Yesterday, I shared some of the handout materials that we are using for our Environmental Science/Persuasive Essay Project that my sixth graders are starting to embark upon. As we began some web-based research yesterday, I explained to them that I was assigning myself the project, too. And I am. As they work through their ideas, I am working through mine.
My intent is to make my thinking visible to them every step of the way — from these initial brainstorming/planning sessions to the writing of the piece to the creation of the media component that will accompany the essay at the end. I want to try to show them how writers work — the ups and the downs — and answer questions they have about my writing process, and share my work with them, just as I have them share their work with me and the class.
So, yesterday, I shared out my topic (Fuel Cell Technology as an alternative energy source) and walked them through how to use our graphic organizer on gathering information from websites. Although it is not a full-scale research project, they need to have some background knowledge in order to “make a case” for their persuasive ideas.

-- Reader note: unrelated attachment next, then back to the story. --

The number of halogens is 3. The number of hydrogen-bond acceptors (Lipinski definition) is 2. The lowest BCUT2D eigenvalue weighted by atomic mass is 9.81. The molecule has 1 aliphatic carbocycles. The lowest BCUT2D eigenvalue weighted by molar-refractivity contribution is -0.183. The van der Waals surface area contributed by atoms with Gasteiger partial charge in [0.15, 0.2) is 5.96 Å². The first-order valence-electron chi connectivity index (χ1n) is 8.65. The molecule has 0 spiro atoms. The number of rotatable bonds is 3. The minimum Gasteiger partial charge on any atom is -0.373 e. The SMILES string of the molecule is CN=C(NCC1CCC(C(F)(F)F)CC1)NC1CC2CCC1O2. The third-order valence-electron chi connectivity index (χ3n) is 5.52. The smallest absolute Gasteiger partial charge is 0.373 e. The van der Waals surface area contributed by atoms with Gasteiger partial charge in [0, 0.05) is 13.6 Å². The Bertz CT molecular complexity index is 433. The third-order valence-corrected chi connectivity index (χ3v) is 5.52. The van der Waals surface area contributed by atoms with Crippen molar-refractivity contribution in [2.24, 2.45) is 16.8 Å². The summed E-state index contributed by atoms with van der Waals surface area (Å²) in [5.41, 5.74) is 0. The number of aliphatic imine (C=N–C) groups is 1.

Tomorrow, we will begin to use another graphic organizer to map out their essay. For many of them, this is the first large essay project they have encountered, and so we take it slowly, laying out daily expectations to make it manageable. A graphic organizer is invaluable to this project for many of my students, particularly those struggling writers.
Writing with my students is a powerful experience, and I wish more teachers would do it. I can’t remember any of my teachers actually writing with us or sharing their writing with us. It always made me wonder what kind of writers they were. It was as part of them was hidden from view.
My students appreciate the honesty (I tell them when I run into walls and I let them in on frustrations and successes), and I hope it provides a model for them in their own writing. The real dangers here are that you could embarrass yourself as a writer (I don’t worry about that but I acknowledge that some teachers do) and some students might seek to emulate you so completely that it feels as if they are a shadow writer. That’s why I picked Fuel Cells — not a single student knew what that was and there was no danger of a copycat writer. (Oh, another bonus: I get to learn more about an interesting alternative technology and my students will be learning, too, through my sharing of my work).
Peace (in the cells),